Co-Owner & Founder – CUSHMAN CONCEPTS
A ll along, our motto has been, “Do it right, or don’t do it at all.” My name is Nancy Cushman. My husband, Tim Cushman, and I are the co-founders of Cushman Concepts, which now includes five restaurants located in Boston and New York.o-ya.
When my career began, I loved all things advertising. I particularly loved the mix of creativity and business strategy. In my account management role, I was the liaison between clients and the advertising agency. This allowed me to touch every aspect of the advertising process, from creative conception to the strategic rollout.
Then, the economy turned, and I shifted into more of an HR role in which I was forced to fire a lot of my friends. I walked in one morning and waiting for me was a list of 40 people to fire; people I knew well.
At that same time, Tim and I had really started developing the “o ya” concept in our house. Every night, we’d create two or three dishes for the possible menu, and document them. Eventually, we’d logged up to about 900 recipe ideas.
Tim had always consulted or been part of other restaurants, but he never had one to call his own. I looked at him and thought, “It would be an absolute shame for him to not have his own restaurant,” and suddenly we had this idea baking. o ya.
The personal yardstick I use to judge my choices is to ask myself if I will regret not having done something. Would I regret not taking a risk and starting a restaurant? I looked ahead and was sure I absolutely would.
As an entrepreneur, you have to accept the fact that you’re going to have a door slammed in your face. You’re going to be told no, told that’s stupid, or told not to do something. You’ll have to endure people trying to talk you out of things, into things, and influence you into making impulsive decisions. You have to maintain a strong compass because other people will be distracting, and sometimes even persuasive. You have to keep true to your vision, your original intention, and never let that get diluted down. It’s important to listen to feedback, consider it, and have an answer for it, rather than blindly follow the influence of others.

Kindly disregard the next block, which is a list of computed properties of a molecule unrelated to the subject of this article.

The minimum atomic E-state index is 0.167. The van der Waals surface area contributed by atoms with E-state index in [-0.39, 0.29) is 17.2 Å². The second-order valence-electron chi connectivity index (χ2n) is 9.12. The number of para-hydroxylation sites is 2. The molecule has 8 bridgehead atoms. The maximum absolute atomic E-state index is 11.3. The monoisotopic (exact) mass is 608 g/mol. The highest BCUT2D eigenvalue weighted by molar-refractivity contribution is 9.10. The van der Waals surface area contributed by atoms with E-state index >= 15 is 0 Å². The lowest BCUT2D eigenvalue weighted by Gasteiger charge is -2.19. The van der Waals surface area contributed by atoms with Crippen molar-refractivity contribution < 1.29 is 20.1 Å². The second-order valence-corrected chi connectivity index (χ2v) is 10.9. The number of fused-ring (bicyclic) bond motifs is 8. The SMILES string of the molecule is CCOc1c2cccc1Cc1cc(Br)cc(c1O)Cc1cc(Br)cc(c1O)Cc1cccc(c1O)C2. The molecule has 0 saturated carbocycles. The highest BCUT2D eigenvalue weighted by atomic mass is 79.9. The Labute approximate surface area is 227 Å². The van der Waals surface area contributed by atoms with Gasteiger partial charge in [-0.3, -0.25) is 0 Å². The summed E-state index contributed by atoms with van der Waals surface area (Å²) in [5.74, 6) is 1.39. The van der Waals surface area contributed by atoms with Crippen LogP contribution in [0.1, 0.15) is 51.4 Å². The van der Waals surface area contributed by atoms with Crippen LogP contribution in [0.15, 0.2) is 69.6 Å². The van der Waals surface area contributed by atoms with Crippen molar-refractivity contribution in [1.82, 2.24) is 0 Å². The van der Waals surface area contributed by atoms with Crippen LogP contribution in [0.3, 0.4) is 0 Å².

From the beginning, Tim and I knew that we did not want any investors in o ya. We knew we had a very specific vision for what we wanted to do, and that meant we would have to take on all the financial risk ourselves. So, we put together a business plan and talked about getting financing from the bank.
The first thing we did was sign our house away as collateral. (Sounds fun, right?)
I still remember the feeling to this day; signing paperwork with my address listed on it, knowing that it would be the first thing the bank would come for if we failed as a business. To do that, your stomach has to be lined with steel. We knew this was the way we wanted to go, so again, we stuck to the mantra of, “Do it right, or don’t do it at all.” That takes a lot of fortitude, a lot of perseverance, and a lot of resilience, but every decision along the way contributes to what you end up with in the final product.
“You have to maintain a strong compass because other people will be distracting, and sometimes even persuasive. You have to keep true to your vision, your original intention, and never let that get diluted down.”
Another huge obstacle was to secure a liquor license as a very small, independent owner. We did not even realize on the market we’d have to pay $200,000 for a beer and wine license. All of these big chain restaurants can definitely afford them. But for a mom and pop with a budget of only $700,000 or whatever we started with…that’s a huge chunk of money that we didn’t have, and hadn’t planned for. So we lobbied to our local representatives, testified at the statehouse, and ended up getting a local license issued to businesses planning to open in areas that the city deemed up-and-coming.